New Jersey’s Pension Crisis: New Research

Eileen Norcross and Andrew Biggs have a new paper out this morning entitled “The Crisis in Public Sector Pension Plans: A Blueprint for Reform in New Jersey.” While it’s focused on New Jersey, it does an excellent job of outlining the larger problem with state pension plans nationwide and what policy makers can do about it.

Here’s the abstract:

New Jersey’s defined benefit pension systems are underfunded by more than $170 billion, an amount equivalent to 44 percent of gross state product (GSP) and 328 percent of the state’s explicit government debt. Depending on market conditions, the state will begin to run out of money to pay benefits between 2013 and 2019. The state’s five defined benefit pension plans cover over 770,000 workers, and more than a quarter million retirees depend on state pensions paying out almost $6 billion per year in benefits. Nationwide, state pensions are underfunded by between $2.8 trillion and $5.2 trillion, some 20 to 37 percent of America’s annual output as much as $3 trillion, approximately 20 percent of America’s annual output..

This path is not sustainable. In order to avert a fiscal crisis and ensure that future state employees have dependable retirement savings, New Jersey should follow the lead of the federal government and the private sector and move from defined benefit pensions to defined contribution pensions. While significant liabilities will remain, the first step to addressing the pension crisis is capping existing liabilities and providing new employees with more sustainable retirement options.

Specifically, the paper recommends that policy makers:

  • Extend the defined contribution plan already available to state university faculty and staff and the state’s Defined Contribution Retirement Program to all state employees.
  • Reduce or freeze cost of living adjustments (COLAs) to reduce the state’s unfunded liability.
  • Transition non-vested workers to defined contribution plans.

Whole thing here.

4 thoughts on “New Jersey’s Pension Crisis: New Research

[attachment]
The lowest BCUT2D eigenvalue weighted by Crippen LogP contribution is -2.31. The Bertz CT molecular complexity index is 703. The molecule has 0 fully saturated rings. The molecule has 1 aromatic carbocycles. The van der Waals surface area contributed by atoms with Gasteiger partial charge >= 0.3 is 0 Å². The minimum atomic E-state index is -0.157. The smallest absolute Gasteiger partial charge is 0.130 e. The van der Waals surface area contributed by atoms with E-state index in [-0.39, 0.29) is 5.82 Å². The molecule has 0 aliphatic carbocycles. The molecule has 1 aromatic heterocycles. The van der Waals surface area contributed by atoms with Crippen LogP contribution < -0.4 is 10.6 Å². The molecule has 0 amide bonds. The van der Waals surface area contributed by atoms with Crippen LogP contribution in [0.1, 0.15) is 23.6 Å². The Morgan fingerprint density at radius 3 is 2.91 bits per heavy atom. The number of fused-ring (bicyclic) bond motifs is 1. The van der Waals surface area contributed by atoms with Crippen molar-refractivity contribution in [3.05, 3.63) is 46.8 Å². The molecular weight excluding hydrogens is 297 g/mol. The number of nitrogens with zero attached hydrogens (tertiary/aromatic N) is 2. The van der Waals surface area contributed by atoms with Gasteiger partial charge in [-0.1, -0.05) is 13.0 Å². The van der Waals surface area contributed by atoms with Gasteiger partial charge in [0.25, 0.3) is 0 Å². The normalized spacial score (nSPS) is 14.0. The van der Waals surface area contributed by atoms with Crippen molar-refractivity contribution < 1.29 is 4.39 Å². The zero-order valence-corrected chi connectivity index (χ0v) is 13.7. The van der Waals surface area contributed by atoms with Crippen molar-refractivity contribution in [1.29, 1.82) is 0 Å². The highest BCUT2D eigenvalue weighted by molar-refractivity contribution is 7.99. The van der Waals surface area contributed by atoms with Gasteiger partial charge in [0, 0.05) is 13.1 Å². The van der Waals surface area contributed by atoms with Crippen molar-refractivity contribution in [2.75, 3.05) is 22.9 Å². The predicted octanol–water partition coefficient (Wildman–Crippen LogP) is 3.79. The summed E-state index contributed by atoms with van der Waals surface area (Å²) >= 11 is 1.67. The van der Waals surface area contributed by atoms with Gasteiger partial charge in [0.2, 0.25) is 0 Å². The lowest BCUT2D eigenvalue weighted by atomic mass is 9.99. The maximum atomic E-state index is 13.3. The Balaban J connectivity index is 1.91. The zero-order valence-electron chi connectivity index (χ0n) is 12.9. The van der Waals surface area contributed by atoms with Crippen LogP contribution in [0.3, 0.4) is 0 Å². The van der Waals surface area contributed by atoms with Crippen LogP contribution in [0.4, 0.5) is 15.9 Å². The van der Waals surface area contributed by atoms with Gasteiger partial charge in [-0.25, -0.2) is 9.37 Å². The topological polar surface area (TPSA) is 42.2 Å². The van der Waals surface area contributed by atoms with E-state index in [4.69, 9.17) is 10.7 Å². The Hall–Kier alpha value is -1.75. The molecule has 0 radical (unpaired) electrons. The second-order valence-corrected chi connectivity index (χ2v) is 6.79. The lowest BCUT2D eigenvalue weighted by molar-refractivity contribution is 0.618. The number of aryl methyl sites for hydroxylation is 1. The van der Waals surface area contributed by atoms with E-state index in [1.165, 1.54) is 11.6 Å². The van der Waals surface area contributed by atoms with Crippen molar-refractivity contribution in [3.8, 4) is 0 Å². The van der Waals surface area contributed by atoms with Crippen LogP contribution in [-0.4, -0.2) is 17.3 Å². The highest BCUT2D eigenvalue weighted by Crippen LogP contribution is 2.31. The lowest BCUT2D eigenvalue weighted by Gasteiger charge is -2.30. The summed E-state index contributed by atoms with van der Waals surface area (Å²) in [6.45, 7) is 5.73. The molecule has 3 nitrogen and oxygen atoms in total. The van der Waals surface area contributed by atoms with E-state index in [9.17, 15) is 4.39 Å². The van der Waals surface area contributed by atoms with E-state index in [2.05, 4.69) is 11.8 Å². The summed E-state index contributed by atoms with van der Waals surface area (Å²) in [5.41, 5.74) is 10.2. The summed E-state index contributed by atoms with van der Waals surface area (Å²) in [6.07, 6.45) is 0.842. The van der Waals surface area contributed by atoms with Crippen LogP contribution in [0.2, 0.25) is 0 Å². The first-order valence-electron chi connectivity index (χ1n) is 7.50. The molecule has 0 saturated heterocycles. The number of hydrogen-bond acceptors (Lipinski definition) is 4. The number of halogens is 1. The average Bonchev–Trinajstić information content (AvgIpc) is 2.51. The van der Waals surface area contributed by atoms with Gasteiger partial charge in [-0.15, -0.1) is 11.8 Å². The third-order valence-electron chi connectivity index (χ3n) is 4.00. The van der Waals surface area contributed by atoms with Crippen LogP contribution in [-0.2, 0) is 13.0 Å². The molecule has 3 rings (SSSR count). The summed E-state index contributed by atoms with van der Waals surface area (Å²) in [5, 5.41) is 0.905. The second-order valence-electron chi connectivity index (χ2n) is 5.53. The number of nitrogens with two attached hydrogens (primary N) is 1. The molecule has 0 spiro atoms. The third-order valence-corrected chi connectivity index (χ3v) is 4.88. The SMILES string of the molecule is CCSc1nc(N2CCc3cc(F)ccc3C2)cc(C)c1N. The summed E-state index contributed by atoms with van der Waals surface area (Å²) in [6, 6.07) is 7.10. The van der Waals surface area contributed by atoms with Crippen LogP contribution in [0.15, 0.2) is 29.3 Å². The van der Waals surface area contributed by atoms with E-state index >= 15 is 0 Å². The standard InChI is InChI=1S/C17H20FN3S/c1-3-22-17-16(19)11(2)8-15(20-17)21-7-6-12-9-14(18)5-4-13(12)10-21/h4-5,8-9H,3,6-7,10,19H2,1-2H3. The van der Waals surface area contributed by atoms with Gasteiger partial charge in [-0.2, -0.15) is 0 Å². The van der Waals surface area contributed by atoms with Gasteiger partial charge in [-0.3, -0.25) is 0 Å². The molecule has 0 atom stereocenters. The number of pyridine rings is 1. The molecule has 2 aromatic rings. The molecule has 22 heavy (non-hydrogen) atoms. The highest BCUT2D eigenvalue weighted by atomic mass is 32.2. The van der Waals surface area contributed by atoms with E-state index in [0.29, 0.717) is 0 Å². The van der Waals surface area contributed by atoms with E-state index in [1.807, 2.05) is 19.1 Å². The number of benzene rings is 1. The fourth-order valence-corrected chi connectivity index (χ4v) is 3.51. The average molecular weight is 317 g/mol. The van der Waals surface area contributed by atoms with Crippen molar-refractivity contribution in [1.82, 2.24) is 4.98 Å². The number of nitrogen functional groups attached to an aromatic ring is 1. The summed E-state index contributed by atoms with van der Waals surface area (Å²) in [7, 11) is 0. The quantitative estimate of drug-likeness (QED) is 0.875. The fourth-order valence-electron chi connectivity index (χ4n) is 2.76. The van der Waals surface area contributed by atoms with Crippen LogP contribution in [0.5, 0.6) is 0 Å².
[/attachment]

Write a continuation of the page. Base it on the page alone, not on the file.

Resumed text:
1. Pingback: Home Security Options Defined | Home Sweet Home

  2. Jim Morris

    The basic principles for funding for the government have been destroyed in the U.S. . We deny that anything must actually be produced to pay are operating costs. The government is a operating cost that must be payed or it will be unpaid debt. The choice is for the people to make. The people have been fooled into thinking that every job in the nation can be exported in the name of ” Free Market Capitalism “. That is supposed to be the same as freedom and democracy. The truth is that the government has worked to continually reduce the workers wages so that the corporate elite could steal all wealth. Its a nation in crisis. The moral bankruptcy has lead to the financial bankruptcy.

  3. Jim Morris

    The basic principles for funding for the government have been destroyed in the U.S. . We deny that anything must actually be produced to pay are operating costs. The government is a operating cost that must be payed or it will be unpaid debt. The choice is for the people to make. The people have been fooled into thinking that every job in the nation can be exported in the name of ” Free Market Capitalism “. That is supposed to be the same as freedom and democracy. The truth is that the government has worked to continually reduce the workers wages so that the corporate elite could steal all wealth. Its a nation in crisis. The moral bankruptcy has lead to the financial bankruptcy.

  4. Pingback: JEREMIAH

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